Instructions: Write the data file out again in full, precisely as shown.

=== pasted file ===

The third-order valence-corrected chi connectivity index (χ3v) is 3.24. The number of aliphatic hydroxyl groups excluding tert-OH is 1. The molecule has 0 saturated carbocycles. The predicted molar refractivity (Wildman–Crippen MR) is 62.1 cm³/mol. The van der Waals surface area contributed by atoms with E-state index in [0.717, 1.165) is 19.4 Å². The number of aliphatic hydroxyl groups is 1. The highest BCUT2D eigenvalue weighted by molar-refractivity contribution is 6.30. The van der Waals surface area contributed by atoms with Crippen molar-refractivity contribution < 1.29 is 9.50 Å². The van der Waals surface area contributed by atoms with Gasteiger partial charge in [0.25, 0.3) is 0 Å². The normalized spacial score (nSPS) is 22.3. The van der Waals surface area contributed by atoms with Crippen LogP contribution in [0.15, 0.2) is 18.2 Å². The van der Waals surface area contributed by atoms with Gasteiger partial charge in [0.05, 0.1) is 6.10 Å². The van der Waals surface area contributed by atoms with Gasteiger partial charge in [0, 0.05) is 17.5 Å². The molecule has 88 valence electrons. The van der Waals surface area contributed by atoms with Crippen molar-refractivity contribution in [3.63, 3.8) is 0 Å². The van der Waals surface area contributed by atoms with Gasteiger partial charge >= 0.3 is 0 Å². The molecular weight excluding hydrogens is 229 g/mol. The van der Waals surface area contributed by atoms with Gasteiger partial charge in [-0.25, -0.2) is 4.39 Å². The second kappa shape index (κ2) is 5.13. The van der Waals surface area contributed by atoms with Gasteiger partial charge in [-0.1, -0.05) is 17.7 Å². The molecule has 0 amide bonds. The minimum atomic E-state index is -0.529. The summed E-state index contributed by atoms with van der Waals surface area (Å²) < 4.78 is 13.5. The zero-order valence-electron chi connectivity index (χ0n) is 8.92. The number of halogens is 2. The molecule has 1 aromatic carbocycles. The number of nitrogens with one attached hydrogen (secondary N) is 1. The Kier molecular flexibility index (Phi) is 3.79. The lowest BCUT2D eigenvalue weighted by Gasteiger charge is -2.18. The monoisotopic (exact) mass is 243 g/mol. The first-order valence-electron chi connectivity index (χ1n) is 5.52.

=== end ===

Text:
The third-order valence-corrected chi connectivity index (χ3v) is 3.24. The number of aliphatic hydroxyl groups excluding tert-OH is 1. The molecule has 0 saturated carbocycles. The predicted molar refractivity (Wildman–Crippen MR) is 62.1 cm³/mol. The van der Waals surface area contributed by atoms with E-state index in [0.717, 1.165) is 19.4 Å². The number of aliphatic hydroxyl groups is 1. The highest BCUT2D eigenvalue weighted by molar-refractivity contribution is 6.30. The van der Waals surface area contributed by atoms with Crippen molar-refractivity contribution < 1.29 is 9.50 Å². The van der Waals surface area contributed by atoms with Gasteiger partial charge in [0.25, 0.3) is 0 Å². The normalized spacial score (nSPS) is 22.3. The van der Waals surface area contributed by atoms with Crippen LogP contribution in [0.15, 0.2) is 18.2 Å². The van der Waals surface area contributed by atoms with Gasteiger partial charge in [0.05, 0.1) is 6.10 Å². The van der Waals surface area contributed by atoms with Gasteiger partial charge in [0, 0.05) is 17.5 Å². The molecule has 88 valence electrons. The van der Waals surface area contributed by atoms with Crippen molar-refractivity contribution in [3.63, 3.8) is 0 Å². The van der Waals surface area contributed by atoms with Gasteiger partial charge >= 0.3 is 0 Å². The molecular weight excluding hydrogens is 229 g/mol. The van der Waals surface area contributed by atoms with Gasteiger partial charge in [-0.25, -0.2) is 4.39 Å². The second kappa shape index (κ2) is 5.13. The van der Waals surface area contributed by atoms with Gasteiger partial charge in [-0.1, -0.05) is 17.7 Å². The molecule has 0 amide bonds. The minimum atomic E-state index is -0.529. The summed E-state index contributed by atoms with van der Waals surface area (Å²) < 4.78 is 13.5. The zero-order valence-electron chi connectivity index (χ0n) is 8.92. The number of halogens is 2. The molecule has 1 aromatic carbocycles. The number of nitrogens with one attached hydrogen (secondary N) is 1. The Kier molecular flexibility index (Phi) is 3.79. The lowest BCUT2D eigenvalue weighted by Gasteiger charge is -2.18. The monoisotopic (exact) mass is 243 g/mol. The first-order valence-electron chi connectivity index (χ1n) is 5.52.